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"The Mystery" What is it?
By: Mitch Cervinka

This article is divided into the following sections!

  1. Mysteries in Scripture
  2. What is our Standard for Truth?
  3. Don't Confuse it with Other Mysteries
  4. It is Paul's mystery
  5. Which Passages speak of "The Mystery"?
  6. The Importance of the mystery
  7. It was Kept Hidden for Ages
  8. The Mystery Identified
  9. When was the Mystery Revealed?
  10. The Administration of the Mystery
  11. The Elements of a Dispensation
  12. Why is the Mystery so Important?
  13. Angelic Interest in the Mystery
  14. Other mysteries related to the Mystery
  15. Errors commonly held concerning the Mystery
  16. Summary


There are many "mysteries" revealed in the Scriptures. Matthew 13:11 and Luke 8:10 refer to "the mysteries of the kingdom" while Mark 4:11 mentions "the mystery of the kingdom of God". Paul referred himself and others as "stewards of the mysteries of God" (1 Cor. 4:1). He taught a great
mystery in Romans 11:25 and another in 1 Corinthians 15:51. He talked about "understanding all mysteries", (1 Cor. 13:2) and of a man "speaking mysteries" (1 Cor. 14:2). He wrote about "the mystery of iniquity" (2 Thess. 2:7) and "the mystery of godliness" (1 Tim. 3:16). The book of
Revelation also mentions several mysteries: "the mystery of the seven stars" (Rev. 1:20), "the mystery of God" (Rev. 10:7), and the great harlot, "Mystery Babylon" (Rev. 17:5,7). However, there is one mystery in particular which Paul
singles out in his epistles as simply, "the mystery".


It is human nature to jump to conclusions concerning the identity of this "mystery", or to presume that the Bible only really talks about one mystery. But we should let the Lord settle this matter, for it is He who inspired His apostle to write about "the mystery".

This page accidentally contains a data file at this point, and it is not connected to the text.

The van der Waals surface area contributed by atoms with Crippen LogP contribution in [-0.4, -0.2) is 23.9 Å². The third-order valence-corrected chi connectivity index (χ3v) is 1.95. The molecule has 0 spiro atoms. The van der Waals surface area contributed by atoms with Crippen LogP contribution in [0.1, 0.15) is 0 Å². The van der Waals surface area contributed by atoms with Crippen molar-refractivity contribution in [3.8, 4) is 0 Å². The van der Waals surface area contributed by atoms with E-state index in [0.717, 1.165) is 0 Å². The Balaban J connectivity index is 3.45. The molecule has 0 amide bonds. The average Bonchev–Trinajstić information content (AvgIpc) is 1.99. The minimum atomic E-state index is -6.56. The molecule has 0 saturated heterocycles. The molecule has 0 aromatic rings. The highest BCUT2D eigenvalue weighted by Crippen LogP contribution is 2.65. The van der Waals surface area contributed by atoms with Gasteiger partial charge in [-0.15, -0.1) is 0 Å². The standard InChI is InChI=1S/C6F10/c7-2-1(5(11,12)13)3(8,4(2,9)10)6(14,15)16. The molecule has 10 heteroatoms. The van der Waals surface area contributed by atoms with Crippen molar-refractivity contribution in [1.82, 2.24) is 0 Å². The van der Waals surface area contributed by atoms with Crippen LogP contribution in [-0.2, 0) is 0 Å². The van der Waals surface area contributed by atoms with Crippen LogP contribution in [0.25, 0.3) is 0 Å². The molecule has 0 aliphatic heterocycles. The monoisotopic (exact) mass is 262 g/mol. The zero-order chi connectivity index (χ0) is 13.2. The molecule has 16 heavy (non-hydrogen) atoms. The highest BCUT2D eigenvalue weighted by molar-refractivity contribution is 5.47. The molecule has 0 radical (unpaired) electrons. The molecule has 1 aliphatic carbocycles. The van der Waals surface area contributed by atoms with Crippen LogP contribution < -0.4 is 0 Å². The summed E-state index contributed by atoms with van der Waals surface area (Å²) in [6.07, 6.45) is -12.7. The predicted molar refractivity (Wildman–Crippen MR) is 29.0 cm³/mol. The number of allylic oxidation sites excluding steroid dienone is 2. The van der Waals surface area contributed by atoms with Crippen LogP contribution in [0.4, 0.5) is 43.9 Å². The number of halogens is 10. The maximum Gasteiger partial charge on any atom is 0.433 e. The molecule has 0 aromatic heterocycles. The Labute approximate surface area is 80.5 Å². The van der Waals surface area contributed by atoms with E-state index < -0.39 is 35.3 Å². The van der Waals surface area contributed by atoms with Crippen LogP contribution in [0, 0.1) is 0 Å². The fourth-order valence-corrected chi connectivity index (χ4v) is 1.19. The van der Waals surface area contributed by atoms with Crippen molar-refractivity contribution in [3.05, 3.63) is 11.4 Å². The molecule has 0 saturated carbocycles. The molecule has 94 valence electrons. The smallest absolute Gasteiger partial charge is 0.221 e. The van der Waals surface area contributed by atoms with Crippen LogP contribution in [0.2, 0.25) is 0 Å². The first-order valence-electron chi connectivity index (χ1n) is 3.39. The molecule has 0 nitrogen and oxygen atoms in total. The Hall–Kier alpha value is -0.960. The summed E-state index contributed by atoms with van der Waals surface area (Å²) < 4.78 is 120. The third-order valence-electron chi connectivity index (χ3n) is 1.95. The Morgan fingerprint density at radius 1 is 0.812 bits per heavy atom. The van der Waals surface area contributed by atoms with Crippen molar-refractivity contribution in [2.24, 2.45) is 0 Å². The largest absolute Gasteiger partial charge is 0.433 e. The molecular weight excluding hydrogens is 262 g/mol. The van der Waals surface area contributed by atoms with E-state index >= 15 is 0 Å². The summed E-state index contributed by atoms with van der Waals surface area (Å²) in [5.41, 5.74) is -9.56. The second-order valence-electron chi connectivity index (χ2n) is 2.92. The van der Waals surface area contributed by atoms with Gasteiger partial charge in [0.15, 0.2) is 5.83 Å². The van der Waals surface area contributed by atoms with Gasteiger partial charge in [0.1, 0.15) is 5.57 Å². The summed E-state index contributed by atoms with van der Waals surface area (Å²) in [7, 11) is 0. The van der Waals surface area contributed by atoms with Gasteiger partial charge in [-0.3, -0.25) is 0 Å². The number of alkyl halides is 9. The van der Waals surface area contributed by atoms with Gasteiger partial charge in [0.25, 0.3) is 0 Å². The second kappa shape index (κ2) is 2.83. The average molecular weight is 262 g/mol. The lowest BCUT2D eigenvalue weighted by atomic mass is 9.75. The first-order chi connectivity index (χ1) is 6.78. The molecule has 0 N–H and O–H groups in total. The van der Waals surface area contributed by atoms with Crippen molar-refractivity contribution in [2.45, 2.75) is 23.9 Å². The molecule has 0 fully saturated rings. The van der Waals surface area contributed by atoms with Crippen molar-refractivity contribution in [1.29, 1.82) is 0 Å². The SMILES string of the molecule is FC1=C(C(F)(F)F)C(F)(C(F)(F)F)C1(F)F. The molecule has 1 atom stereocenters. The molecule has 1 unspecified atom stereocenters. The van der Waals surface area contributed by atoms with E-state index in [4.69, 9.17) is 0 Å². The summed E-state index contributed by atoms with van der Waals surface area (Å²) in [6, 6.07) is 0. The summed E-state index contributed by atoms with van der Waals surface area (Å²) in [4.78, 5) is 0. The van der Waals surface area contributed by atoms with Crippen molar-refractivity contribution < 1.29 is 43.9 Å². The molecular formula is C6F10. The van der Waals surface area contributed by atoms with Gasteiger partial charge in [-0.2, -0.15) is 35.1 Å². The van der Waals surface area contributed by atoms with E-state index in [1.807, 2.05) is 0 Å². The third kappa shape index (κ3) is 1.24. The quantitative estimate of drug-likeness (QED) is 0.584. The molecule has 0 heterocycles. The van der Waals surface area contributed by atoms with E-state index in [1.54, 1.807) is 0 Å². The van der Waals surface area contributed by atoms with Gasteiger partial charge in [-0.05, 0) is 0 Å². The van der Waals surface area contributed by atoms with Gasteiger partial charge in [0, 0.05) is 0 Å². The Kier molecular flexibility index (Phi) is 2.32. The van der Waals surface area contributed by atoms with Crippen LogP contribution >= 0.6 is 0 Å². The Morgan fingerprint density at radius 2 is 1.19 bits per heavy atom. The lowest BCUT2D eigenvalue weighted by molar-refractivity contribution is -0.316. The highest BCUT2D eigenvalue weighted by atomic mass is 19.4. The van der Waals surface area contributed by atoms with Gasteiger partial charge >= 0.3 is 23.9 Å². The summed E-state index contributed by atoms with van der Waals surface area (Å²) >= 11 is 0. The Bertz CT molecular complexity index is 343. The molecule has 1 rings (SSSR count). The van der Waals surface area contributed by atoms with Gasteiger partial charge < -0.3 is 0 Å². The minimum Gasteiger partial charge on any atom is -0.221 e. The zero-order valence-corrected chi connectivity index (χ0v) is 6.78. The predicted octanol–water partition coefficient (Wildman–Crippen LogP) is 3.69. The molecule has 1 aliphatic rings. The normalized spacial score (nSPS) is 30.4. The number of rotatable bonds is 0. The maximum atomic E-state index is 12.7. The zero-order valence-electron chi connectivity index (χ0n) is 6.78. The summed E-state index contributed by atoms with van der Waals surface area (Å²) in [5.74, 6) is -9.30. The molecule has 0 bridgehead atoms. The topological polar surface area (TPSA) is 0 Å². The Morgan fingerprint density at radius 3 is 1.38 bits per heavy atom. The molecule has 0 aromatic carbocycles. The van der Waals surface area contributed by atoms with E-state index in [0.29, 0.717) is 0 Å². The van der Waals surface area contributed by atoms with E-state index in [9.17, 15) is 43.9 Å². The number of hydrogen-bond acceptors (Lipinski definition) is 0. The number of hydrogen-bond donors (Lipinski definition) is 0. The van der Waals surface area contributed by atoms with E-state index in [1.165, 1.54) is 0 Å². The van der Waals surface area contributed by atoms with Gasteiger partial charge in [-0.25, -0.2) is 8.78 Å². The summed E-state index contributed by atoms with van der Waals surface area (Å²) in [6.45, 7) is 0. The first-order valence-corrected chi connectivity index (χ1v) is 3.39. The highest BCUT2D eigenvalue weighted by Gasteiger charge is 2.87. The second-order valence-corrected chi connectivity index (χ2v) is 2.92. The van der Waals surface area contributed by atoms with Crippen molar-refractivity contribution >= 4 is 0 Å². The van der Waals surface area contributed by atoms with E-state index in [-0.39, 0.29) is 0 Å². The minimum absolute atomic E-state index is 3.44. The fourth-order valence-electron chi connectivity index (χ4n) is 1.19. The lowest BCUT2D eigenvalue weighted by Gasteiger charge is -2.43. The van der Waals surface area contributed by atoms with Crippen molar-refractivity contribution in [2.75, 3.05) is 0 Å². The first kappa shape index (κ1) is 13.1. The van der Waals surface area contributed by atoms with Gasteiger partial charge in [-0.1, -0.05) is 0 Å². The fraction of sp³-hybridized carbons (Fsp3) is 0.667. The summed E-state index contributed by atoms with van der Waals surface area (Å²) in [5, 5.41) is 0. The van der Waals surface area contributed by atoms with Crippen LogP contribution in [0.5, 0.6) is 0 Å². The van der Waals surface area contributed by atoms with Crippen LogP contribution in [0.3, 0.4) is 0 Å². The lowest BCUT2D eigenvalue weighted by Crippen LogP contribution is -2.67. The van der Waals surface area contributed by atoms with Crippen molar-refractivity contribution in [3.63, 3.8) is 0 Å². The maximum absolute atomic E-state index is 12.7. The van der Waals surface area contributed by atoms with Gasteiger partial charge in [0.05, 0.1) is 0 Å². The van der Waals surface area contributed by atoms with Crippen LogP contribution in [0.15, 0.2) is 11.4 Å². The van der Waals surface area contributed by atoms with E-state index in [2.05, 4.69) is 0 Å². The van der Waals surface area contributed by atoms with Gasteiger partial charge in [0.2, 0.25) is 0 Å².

God speaks to us today through His Word. Some folks tell us to look for signs and miracles to learn God's truth. Some folks want us to close our eyes and listen to a "wee small voice". Some people would have us believe that, since the Holy Spirit indwells each believer, the Christian will always
be able to discern the truth immediately whenever a question arises.

However, the Bible commends those who "examined the Scriptures daily, to see whether these things were so" (Acts. 17:11) and it teaches us to "be diligent to present yourself approved to God as a workman who does not need to be ashamed, handling accurately the word of truth" (2 Tim 2:15). To learn God's truth, we must go to His Word. That's what the Bible is for -- that's
why God gave it to us. And He teaches us that we are expected to work at learning it. This doesn't mean you have to be super-intellectual nor that you need a college degree to learn God's truth, but it does mean that you have to expend some effort. There is no excuse for laziness or carelessness
in learning God's Word. It is our standard for truth and for righteous living, and it is God's appointed means of revealing Himself and His Son to us. In short, if we want to find out what Paul's great "mystery" was, we should not waste time guessing about it, jumping to conclusions or forming
clever theories. We should turn to God's Word and see what He says about it.


Now it should already be apparent that there are lots of mysteries in the Bible. Christ used the plural in talking about various "mysteries", and so did Paul. We have already looked at passages proving this fact. So there is one point worth making from the outset:

Just because a passage of scripture uses the word "mystery" or "mysteries", this does not necessarily mean that it is talking about the same mystery Paul was talking about when he referred to "the mystery".

The farther we get away from those passages which explicitly talk about "the mystery" (as opposed to those passages which append a qualifier such as, "of the kingdom of God", "of iniquity", "of the seven stars", etc), the more likely it is that the passage is talking about some other "mystery". So
we must begin with those passages which explicitly mention "the mystery".

IT IS PAUL'S MYSTERY (return to top)

This brings us to a second point ---of all the writers of Scripture, only Paul talks about "the mystery". Other writers mention various "mysteries", but Paul alone speaks of "the mystery, as if there were one mystery above all others which was important enough to Paul, and mentioned
often enough by him that he did not deem it necessary to always call it by a special, descriptive name. This alone does not prove that Paul was the only one in Scripture who wrote about this "mystery", for someone else may have called it by another name--they may have appended a descriptive phrase to it, and perhaps it will turn out that Paul's "mystery" is the same mystery